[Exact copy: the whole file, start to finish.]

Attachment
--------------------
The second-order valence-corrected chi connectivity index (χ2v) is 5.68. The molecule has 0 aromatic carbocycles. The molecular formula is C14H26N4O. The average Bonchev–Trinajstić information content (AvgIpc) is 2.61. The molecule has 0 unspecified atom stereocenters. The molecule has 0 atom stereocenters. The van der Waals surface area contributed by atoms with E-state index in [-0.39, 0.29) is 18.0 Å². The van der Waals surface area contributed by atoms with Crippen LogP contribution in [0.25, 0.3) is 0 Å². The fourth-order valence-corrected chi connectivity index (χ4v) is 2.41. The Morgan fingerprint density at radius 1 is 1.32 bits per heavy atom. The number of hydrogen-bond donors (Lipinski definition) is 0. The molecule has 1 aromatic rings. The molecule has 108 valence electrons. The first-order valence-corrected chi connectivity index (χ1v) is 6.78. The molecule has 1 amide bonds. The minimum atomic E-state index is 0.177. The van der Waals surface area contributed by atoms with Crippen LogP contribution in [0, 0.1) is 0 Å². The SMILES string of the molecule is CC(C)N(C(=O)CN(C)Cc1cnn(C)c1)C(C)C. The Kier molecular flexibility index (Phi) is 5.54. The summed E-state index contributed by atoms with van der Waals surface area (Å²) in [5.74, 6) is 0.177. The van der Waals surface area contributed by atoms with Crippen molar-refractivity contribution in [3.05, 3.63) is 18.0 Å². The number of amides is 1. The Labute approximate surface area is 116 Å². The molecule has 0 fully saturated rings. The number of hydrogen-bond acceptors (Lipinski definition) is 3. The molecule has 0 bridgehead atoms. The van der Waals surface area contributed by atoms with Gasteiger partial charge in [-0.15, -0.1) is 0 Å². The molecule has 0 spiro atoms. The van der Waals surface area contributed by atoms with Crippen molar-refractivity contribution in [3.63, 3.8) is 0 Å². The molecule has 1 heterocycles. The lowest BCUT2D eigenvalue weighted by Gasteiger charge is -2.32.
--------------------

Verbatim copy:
The second-order valence-corrected chi connectivity index (χ2v) is 5.68. The molecule has 0 aromatic carbocycles. The molecular formula is C14H26N4O. The average Bonchev–Trinajstić information content (AvgIpc) is 2.61. The molecule has 0 unspecified atom stereocenters. The molecule has 0 atom stereocenters. The van der Waals surface area contributed by atoms with E-state index in [-0.39, 0.29) is 18.0 Å². The van der Waals surface area contributed by atoms with Crippen LogP contribution in [0.25, 0.3) is 0 Å². The fourth-order valence-corrected chi connectivity index (χ4v) is 2.41. The Morgan fingerprint density at radius 1 is 1.32 bits per heavy atom. The number of hydrogen-bond donors (Lipinski definition) is 0. The molecule has 1 aromatic rings. The molecule has 108 valence electrons. The first-order valence-corrected chi connectivity index (χ1v) is 6.78. The molecule has 1 amide bonds. The minimum atomic E-state index is 0.177. The van der Waals surface area contributed by atoms with Crippen LogP contribution in [0, 0.1) is 0 Å². The SMILES string of the molecule is CC(C)N(C(=O)CN(C)Cc1cnn(C)c1)C(C)C. The Kier molecular flexibility index (Phi) is 5.54. The summed E-state index contributed by atoms with van der Waals surface area (Å²) in [5.74, 6) is 0.177. The van der Waals surface area contributed by atoms with Crippen molar-refractivity contribution in [3.05, 3.63) is 18.0 Å². The number of amides is 1. The Labute approximate surface area is 116 Å². The molecule has 0 fully saturated rings. The number of hydrogen-bond acceptors (Lipinski definition) is 3. The molecule has 0 bridgehead atoms. The van der Waals surface area contributed by atoms with Gasteiger partial charge in [-0.15, -0.1) is 0 Å². The molecule has 0 spiro atoms. The van der Waals surface area contributed by atoms with Crippen molar-refractivity contribution in [3.63, 3.8) is 0 Å². The molecule has 1 heterocycles. The lowest BCUT2D eigenvalue weighted by Gasteiger charge is -2.32.